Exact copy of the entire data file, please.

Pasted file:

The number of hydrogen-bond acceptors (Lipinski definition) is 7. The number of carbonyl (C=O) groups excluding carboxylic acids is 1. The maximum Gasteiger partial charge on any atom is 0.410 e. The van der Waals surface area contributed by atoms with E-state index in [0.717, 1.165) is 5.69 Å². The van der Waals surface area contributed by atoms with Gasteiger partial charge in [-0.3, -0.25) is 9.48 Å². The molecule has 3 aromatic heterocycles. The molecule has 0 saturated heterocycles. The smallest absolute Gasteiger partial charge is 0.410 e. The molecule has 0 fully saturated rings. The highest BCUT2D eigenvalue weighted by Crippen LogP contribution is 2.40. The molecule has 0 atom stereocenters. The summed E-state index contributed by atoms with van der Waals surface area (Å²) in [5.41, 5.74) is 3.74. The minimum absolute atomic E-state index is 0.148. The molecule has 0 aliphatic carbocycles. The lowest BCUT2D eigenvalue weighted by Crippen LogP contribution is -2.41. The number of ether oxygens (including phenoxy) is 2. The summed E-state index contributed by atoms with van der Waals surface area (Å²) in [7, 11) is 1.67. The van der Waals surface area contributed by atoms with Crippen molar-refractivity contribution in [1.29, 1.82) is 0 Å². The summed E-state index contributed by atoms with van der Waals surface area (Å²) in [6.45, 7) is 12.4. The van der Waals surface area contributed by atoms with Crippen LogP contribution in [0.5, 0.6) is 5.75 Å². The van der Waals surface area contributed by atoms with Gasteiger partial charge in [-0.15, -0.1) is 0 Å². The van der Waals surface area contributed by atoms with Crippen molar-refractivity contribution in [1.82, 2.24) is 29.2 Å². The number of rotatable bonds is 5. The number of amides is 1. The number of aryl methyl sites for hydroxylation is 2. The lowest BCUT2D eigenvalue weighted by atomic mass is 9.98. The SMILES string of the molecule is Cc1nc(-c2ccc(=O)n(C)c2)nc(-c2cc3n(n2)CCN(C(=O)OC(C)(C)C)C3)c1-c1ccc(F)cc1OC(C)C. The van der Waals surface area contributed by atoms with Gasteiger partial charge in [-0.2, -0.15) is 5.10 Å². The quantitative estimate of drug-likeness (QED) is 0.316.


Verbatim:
The number of hydrogen-bond acceptors (Lipinski definition) is 7. The number of carbonyl (C=O) groups excluding carboxylic acids is 1. The maximum Gasteiger partial charge on any atom is 0.410 e. The van der Waals surface area contributed by atoms with E-state index in [0.717, 1.165) is 5.69 Å². The van der Waals surface area contributed by atoms with Gasteiger partial charge in [-0.3, -0.25) is 9.48 Å². The molecule has 3 aromatic heterocycles. The molecule has 0 saturated heterocycles. The smallest absolute Gasteiger partial charge is 0.410 e. The molecule has 0 fully saturated rings. The highest BCUT2D eigenvalue weighted by Crippen LogP contribution is 2.40. The molecule has 0 atom stereocenters. The summed E-state index contributed by atoms with van der Waals surface area (Å²) in [5.41, 5.74) is 3.74. The minimum absolute atomic E-state index is 0.148. The molecule has 0 aliphatic carbocycles. The lowest BCUT2D eigenvalue weighted by Crippen LogP contribution is -2.41. The number of ether oxygens (including phenoxy) is 2. The summed E-state index contributed by atoms with van der Waals surface area (Å²) in [7, 11) is 1.67. The van der Waals surface area contributed by atoms with Crippen molar-refractivity contribution in [1.29, 1.82) is 0 Å². The summed E-state index contributed by atoms with van der Waals surface area (Å²) in [6.45, 7) is 12.4. The van der Waals surface area contributed by atoms with Crippen LogP contribution in [0.5, 0.6) is 5.75 Å². The van der Waals surface area contributed by atoms with Gasteiger partial charge in [-0.15, -0.1) is 0 Å². The van der Waals surface area contributed by atoms with Crippen molar-refractivity contribution in [1.82, 2.24) is 29.2 Å². The number of rotatable bonds is 5. The number of amides is 1. The number of aryl methyl sites for hydroxylation is 2. The lowest BCUT2D eigenvalue weighted by atomic mass is 9.98. The SMILES string of the molecule is Cc1nc(-c2ccc(=O)n(C)c2)nc(-c2cc3n(n2)CCN(C(=O)OC(C)(C)C)C3)c1-c1ccc(F)cc1OC(C)C. The van der Waals surface area contributed by atoms with Gasteiger partial charge in [-0.2, -0.15) is 5.10 Å². The quantitative estimate of drug-likeness (QED) is 0.316.